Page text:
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China’s capital is a city of extremes, physically exhausting and intimidating for its sheer sprawl and harsh climate, yet exhilarating and charming for its hidden cultural finds and mind-boggling speed of change.
While China’s manufacturing base is located in the southern Pearl River Delta, Beijing is the political and cultural heart of the country — a growing region of 17 million that is the undisputed power base of the nation of 1.3 billion people.
This story first appeared in the June 26, 2008 issue of WWD. Subscribe Today.
But while it dates to the 13th century, Beijing is not even the same place it was just five years ago. With the approach this August of the 2008 Summer Olympics — China’s first hosting of the Games — the decadelong government effort to modernize and change the city has at last reached its final stages.
Besides the world’s greatest athletes, Beijing will welcome visitors to the eighth Beijing International Jewelry Fair, July 17 to 20, at China World Trade Center. The event, the largest summer fair in China, will include 400 exhibitors from China and 25 other countries, showcasing jewelry, diamonds, pearls, gold, silver, precious stones, and machinery. About 20,000 visitors from 10 countries are expected to attend.
New infrastructure in Beijing includes three subway lines built over the past several years and “ring road” highways looping the city, which were doubled from three to six in less than 10 years. Along with its roadways, the entire city has spread outward. An estimated 3 million inhabitants of the low-lying hutong homes that gave the city its unique look were moved to outlying satellite cities, making room for new office towers and malls. This year alone, as many as 10 shopping malls are scheduled to open in Beijing.
The new malls are packed with Chinese and Western brands from midrange to luxury, including Zara, Nike, Sephora, Dior, Vuitton, Versace, Esprit, Calvin Klein, Nine West and Marc Jacobs. China’s first official Apple retail store will open in the Sanlitun Mall in the central embassy district this summer.
China eased the rules slightly on foreign retail outlets in 2004, as part of its obligation on joining the World Trade Organization. The rules remain somewhat restrictive and dictate limits on the size of retail outlets, subject to approval by the Chinese government. Foreign brands must also navigate the complex maze of China’s land rights. Outsiders can open without local partners, but many choose the often simpler route of local partnership or Chinese incorporation to cut the red tape.
New malls slated to open this year include mixed-use projects with hotels and entertainment complexes along with retail. The malls are spread all around the city, so no central part of Beijing is without a major shopping center.
Two of the world’s 10 largest shopping malls are in China: The 2004-constructed 7.3 million-square-foot Golden Resources Mall, and the 2005-built 4.3 million-square-foot Beijing Mall.
And all this is miles from the actual Olympic city north of Beijing proper, where marvels of modern architecture like the “Bird’s Nest” National Stadium will be used in August. An estimated 500,000 to 600,000 tourists will visit Beijing for the event, though that may vary due to increasing visa restrictions.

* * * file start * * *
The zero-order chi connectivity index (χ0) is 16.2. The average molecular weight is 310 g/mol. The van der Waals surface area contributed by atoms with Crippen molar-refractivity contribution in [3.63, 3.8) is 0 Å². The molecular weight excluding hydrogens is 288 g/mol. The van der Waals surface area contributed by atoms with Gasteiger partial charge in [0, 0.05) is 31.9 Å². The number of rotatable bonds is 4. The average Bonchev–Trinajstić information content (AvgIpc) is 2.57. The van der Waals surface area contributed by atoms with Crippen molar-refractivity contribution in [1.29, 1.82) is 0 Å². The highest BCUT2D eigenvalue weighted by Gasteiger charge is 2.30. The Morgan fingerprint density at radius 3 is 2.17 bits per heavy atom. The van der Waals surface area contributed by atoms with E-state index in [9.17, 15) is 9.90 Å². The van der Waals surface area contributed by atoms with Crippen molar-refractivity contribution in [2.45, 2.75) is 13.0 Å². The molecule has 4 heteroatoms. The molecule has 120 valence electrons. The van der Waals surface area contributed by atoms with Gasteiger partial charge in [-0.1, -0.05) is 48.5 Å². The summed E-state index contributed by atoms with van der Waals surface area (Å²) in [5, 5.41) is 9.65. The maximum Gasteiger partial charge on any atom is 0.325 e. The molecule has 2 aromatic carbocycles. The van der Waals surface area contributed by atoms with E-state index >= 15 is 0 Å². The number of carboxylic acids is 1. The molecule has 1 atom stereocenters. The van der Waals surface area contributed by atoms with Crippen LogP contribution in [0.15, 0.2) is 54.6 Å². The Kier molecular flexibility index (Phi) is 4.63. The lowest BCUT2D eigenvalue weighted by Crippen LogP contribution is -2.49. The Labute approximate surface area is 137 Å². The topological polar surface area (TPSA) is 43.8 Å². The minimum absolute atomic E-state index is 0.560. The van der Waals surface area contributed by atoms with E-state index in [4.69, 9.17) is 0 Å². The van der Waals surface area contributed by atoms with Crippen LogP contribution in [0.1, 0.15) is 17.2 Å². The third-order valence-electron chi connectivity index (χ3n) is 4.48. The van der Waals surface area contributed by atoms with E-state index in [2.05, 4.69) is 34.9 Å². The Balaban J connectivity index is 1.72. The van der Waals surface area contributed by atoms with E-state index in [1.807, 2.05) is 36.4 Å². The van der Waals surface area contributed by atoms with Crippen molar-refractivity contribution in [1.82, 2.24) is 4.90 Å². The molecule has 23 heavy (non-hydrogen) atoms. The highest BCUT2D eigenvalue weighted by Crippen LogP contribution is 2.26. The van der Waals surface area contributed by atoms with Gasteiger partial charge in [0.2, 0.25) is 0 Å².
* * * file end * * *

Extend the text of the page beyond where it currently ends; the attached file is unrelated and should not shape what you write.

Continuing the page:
The cost to China of Beijing’s Olympic drive — including the thousands of miles of new infrastructure and new buildings — has been estimated at $20 billion to $30 billion, though the government has not provided exact figures. What is more difficult to calculate is the cultural change within Beijing as it transforms from a once quiet, ancient capital to a bustling, modern, international and perhaps more generic version of itself.
With the breakneck pace to knock down the old and develop the new, the city has lost much of its charms and cultural relics. In their place rose a showcase of modern, avant-garde architecture, spotlighting cutting-edge designs such as the China Central Television headquarters designed by Dutch architect Rem Koolhaas.
Beijing’s transformation has sometimes been met with intense criticism. Author Jasper Becker, whose new book “The City of Heavenly Tranquility,” examines the ancient capital’s destruction and makeover, said the modernization is without parallel. The 500-year-old Ming Dynasty city that once was old Peking was 64 square kilometers, or about 25 square miles. Since its demolition started in the mid-Nineties, the old portion of the city was reduced to 7 or 8 square kilometers (about 3 square miles), half of which is the old Imperial grounds of the Forbidden City.
“What they decided to do was to have this very stark, modern city planning and to cater to the avant-garde,” said Becker. “There’s nothing Chinese about it. “From a cultural and aesthetic point of view, I think it’s been a disaster.”
And what happens after the Olympics? Economists debate whether the capital overextended itself with the building boom and massive expansion of housing, office and retail space. It’s been well-documented that cities hosting Olympic Games tend to suffer mild recessions afterward, but many believe Beijing — given China’s fast economic growth — will weather those storms.
Still, some skepticism remains. Li Fei, marketing professor at Tsinghua University, noted a large portion of malls and shopping centers in Beijing are already struggling for customers. “After the Olympics, problems will unfold since the number of customers will be reduced,” said Li. “This will require the shopping centers to make changes in the way they do business in order to survive.”
But the new, more modern Beijing, chock-full of restaurants, clubs, galleries and a downright shocking